Applicants who already hold a doctoral degree or who have been registered on a programme of research leading to the award of a doctoral degree on a full-time basis for more than one year (or part-time equivalent) are NOT eligible to apply for an award.

Vice-Chancellor’s Research Fees Bursary (VCRFB)

Fees only award (PhD fees + RTSG for 3 years).

This scholarship will cover full-time PhD tuition fees for three years (subject to satisfactory academic performance). This scholarship also comes with £900 per annum for three years as a research training support grant (RTSG) allocation to help support the PhD researcher.

Applicants who already hold a doctoral degree or who have been registered on a programme of research leading to the award of a doctoral degree on a full-time basis for more than one year (or part-time equivalent) are NOT eligible to apply for an award.

Department for the Economy (DFE)

The scholarship will cover tuition fees at the Home rate and a maintenance allowance of £15,840 (tbc) per annum for three years (subject to satisfactory academic performance). This scholarship also comes with £900 per annum for three years as a research training support grant (RTSG) allocation to help support the PhD researcher.

  • Candidates with pre-settled or settled status under the EU Settlement Scheme, who also satisfy a three year residency requirement in the UK prior to the start of the course for which a Studentship is held MAY receive a Studentship covering fees and maintenance.
  • Republic of Ireland (ROI) nationals who satisfy three years’ residency in the UK prior to the start of the course MAY receive a Studentship covering fees and maintenance (ROI nationals don’t need to have pre-settled or settled status under the EU Settlement Scheme to qualify).
  • Other non-ROI EU applicants are ‘International’ are not eligible for this source of funding.
  • Applicants who already hold a doctoral degree or who have been registered on a programme of research leading to the award of a doctoral degree on a full-time basis for more than one year (or part-time equivalent) are NOT eligible to apply for an award.

Due consideration should be given to financing your studies. Further information on cost of living


The Doctoral College at Ulster University


Reviews

I am Dean and Professor of Fine Arts School, Shenyang University. I received my undergraduate in Graphic Design at Luxun Fine Arts Academy and Masters of Applied Art at Luxun Fine Arts Academy too. My research is about art and social actions.It is one of the best experiences for me to study PhD at Ulster in Belfast. No words can express how much I learned and gained from my supervisors and colleagues and how much I feel grateful to them. They have broaden my views and deepen my understanding about art and art practice. With their help, my work "Cyber Cocoon Kids" was exhibited at UN in New York in 2018, which was one of my proudest moment. What a luck that I am from China, Shenyang, sister city of Belfast. I love Belfast and I would like to contribute to cooperation of the two cities in the future. With this PhD experience, I put what I learned into practice.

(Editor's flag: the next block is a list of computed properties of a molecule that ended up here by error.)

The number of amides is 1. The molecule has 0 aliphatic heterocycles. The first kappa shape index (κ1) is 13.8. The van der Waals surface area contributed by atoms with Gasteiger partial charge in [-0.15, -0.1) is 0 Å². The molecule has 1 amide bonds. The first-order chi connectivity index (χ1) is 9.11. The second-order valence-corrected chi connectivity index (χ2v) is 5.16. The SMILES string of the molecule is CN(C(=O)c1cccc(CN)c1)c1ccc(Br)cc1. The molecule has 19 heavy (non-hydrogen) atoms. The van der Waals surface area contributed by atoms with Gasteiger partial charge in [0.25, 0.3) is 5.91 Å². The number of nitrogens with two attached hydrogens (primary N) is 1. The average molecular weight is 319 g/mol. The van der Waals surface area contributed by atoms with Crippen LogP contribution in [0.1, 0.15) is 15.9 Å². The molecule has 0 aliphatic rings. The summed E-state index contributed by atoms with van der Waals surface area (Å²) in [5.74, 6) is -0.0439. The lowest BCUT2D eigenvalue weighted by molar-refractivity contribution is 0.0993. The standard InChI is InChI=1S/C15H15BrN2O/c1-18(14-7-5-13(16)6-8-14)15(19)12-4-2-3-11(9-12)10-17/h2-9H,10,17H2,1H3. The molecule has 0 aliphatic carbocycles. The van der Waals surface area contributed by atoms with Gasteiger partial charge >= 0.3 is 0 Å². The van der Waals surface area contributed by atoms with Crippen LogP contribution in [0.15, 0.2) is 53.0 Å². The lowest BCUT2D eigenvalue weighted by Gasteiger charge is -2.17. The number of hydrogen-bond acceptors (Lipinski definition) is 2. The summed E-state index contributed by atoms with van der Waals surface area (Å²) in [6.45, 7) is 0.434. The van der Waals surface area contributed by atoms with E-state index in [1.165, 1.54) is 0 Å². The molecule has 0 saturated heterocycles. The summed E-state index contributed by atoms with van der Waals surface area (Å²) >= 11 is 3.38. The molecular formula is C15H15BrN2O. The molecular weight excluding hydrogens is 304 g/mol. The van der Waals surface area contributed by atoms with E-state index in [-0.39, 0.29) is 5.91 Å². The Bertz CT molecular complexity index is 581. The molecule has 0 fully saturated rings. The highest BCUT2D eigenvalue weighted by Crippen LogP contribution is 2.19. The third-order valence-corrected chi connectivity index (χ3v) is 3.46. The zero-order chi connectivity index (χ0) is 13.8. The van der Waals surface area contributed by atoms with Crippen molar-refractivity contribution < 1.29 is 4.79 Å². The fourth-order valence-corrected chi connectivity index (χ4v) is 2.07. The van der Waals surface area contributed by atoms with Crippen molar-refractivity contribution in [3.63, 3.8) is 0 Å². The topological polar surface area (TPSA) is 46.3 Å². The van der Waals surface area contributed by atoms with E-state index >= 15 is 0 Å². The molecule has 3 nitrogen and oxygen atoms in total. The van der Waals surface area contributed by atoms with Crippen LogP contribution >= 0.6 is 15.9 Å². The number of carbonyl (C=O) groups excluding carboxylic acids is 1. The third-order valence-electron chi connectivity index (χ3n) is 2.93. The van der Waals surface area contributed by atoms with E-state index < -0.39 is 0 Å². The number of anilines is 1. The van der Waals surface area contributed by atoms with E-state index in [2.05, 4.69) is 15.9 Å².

Yong Xie - PhD by Published Works in Art and Design

I am a storyteller, photographer and researcher. In 2010 I graduated from University of Wales, Newport (BA Hons Documentary Photography). From 2010 - 2015 I was a trustee and curator of Third Floor Gallery in Cardiff, Wales.My proudest moment was when I was told I passed my Viva. It took a lot of hard work to get to that point. It was a moment of great relief and pride of accomplishment. I am not entirely sure what my favourite memory was, but I will never forget how a good meeting with supervisors made me feel, especially when they were pleased with yet another submitted chapter!I couldn't have got through this without my family. My wife Binta, my daughters Ewa and Kamila (who was born during the year two!!!), my mother and father, and my siblings. I would not be here without my supervisors Paul Seawright and Ken Grant whose constructive criticism helped me to succeed in producing strong research.

Nowicki Bartosz - PhD in Art and Design

The PhD training programme and regular supervision contacts have provided the direction and support necessary to ensure that I deliver a quality thesis in a timely manner.I have thoroughly enjoyed the experience of working at Ulster University and feel it has put me in a better position to sustain a full time career as an artist and academic in the years to come.

Jacqueline Wylie

Before taking on a PhD, I was a freelance photojournalist. Before that, I did a Degree in editorial photography at the University of Brighton, prior to that I was a British soldier. My research is based upon British soldiers' personal photographs and my research "question" was why is this area of "war photography" not acknowledged and without agency.I am most proud of getting through and obtaining my Doctorate. Having left school with no qualifications has not been easy, so achieving this has been one of the most important things to happen in my life. My favorite memory at Ulster University was when my fellow PhD researcher and I got through out Confirmation Viva; afterwards, we celebrated and went to a wonderful Belfast pub nearby. We were all so relieved! I could not have got through the PhD without the wonderful support and guidance of my supervisors; also Spike the librarian really helped me when I was having doubts about my abilities. If I could speak to myself at the start of my

Stuart Griffiths - PhD in Art and Design